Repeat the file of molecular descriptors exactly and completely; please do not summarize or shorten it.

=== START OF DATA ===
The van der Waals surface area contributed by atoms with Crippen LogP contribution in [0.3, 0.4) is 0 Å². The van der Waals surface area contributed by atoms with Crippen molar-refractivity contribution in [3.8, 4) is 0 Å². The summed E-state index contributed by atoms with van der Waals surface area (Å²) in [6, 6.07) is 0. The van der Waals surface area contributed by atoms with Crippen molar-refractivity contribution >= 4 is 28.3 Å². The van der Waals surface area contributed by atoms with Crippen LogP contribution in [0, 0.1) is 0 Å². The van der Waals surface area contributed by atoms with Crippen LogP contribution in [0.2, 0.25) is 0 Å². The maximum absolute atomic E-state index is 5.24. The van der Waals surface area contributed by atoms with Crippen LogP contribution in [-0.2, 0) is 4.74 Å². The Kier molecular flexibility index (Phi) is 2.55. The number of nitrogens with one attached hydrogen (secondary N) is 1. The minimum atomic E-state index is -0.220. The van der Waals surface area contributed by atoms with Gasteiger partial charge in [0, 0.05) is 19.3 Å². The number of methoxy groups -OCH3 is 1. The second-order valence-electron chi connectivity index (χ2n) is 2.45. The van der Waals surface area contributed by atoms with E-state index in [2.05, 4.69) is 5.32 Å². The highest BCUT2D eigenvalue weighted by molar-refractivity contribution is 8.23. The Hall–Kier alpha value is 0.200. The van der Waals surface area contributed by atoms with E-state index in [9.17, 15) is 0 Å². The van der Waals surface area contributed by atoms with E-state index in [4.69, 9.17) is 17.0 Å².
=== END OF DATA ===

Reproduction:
The van der Waals surface area contributed by atoms with Crippen LogP contribution in [0.3, 0.4) is 0 Å². The van der Waals surface area contributed by atoms with Crippen molar-refractivity contribution in [3.8, 4) is 0 Å². The summed E-state index contributed by atoms with van der Waals surface area (Å²) in [6, 6.07) is 0. The van der Waals surface area contributed by atoms with Crippen molar-refractivity contribution >= 4 is 28.3 Å². The van der Waals surface area contributed by atoms with Crippen LogP contribution in [0, 0.1) is 0 Å². The van der Waals surface area contributed by atoms with Crippen LogP contribution in [0.2, 0.25) is 0 Å². The maximum absolute atomic E-state index is 5.24. The van der Waals surface area contributed by atoms with Crippen LogP contribution in [-0.2, 0) is 4.74 Å². The Kier molecular flexibility index (Phi) is 2.55. The number of nitrogens with one attached hydrogen (secondary N) is 1. The minimum atomic E-state index is -0.220. The van der Waals surface area contributed by atoms with Gasteiger partial charge in [0, 0.05) is 19.3 Å². The number of methoxy groups -OCH3 is 1. The second-order valence-electron chi connectivity index (χ2n) is 2.45. The van der Waals surface area contributed by atoms with E-state index in [2.05, 4.69) is 5.32 Å². The highest BCUT2D eigenvalue weighted by molar-refractivity contribution is 8.23. The Hall–Kier alpha value is 0.200. The van der Waals surface area contributed by atoms with E-state index in [9.17, 15) is 0 Å². The van der Waals surface area contributed by atoms with E-state index in [4.69, 9.17) is 17.0 Å².